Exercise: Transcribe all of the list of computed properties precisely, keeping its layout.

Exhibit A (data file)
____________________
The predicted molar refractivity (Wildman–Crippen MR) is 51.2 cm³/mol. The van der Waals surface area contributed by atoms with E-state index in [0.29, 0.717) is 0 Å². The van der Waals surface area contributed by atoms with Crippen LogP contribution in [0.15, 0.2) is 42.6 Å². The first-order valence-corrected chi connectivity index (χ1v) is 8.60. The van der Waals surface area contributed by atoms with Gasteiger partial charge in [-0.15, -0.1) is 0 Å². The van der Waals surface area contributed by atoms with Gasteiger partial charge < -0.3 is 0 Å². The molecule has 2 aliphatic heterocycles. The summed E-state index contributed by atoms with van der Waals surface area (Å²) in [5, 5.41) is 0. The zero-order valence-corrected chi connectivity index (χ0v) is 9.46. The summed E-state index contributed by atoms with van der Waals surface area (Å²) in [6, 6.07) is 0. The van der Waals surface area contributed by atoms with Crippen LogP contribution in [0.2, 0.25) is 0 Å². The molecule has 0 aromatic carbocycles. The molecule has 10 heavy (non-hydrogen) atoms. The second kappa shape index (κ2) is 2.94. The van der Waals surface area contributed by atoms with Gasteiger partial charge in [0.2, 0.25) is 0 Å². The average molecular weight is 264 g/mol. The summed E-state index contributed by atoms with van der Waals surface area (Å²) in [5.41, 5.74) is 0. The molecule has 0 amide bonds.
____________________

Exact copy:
The predicted molar refractivity (Wildman–Crippen MR) is 51.2 cm³/mol. The van der Waals surface area contributed by atoms with E-state index in [0.29, 0.717) is 0 Å². The van der Waals surface area contributed by atoms with Crippen LogP contribution in [0.15, 0.2) is 42.6 Å². The first-order valence-corrected chi connectivity index (χ1v) is 8.60. The van der Waals surface area contributed by atoms with Gasteiger partial charge in [-0.15, -0.1) is 0 Å². The van der Waals surface area contributed by atoms with Gasteiger partial charge < -0.3 is 0 Å². The molecule has 2 aliphatic heterocycles. The summed E-state index contributed by atoms with van der Waals surface area (Å²) in [5, 5.41) is 0. The zero-order valence-corrected chi connectivity index (χ0v) is 9.46. The summed E-state index contributed by atoms with van der Waals surface area (Å²) in [6, 6.07) is 0. The van der Waals surface area contributed by atoms with Crippen LogP contribution in [0.2, 0.25) is 0 Å². The molecule has 0 aromatic carbocycles. The molecule has 10 heavy (non-hydrogen) atoms. The second kappa shape index (κ2) is 2.94. The van der Waals surface area contributed by atoms with Gasteiger partial charge in [0.2, 0.25) is 0 Å². The average molecular weight is 264 g/mol. The summed E-state index contributed by atoms with van der Waals surface area (Å²) in [5.41, 5.74) is 0. The molecule has 0 amide bonds.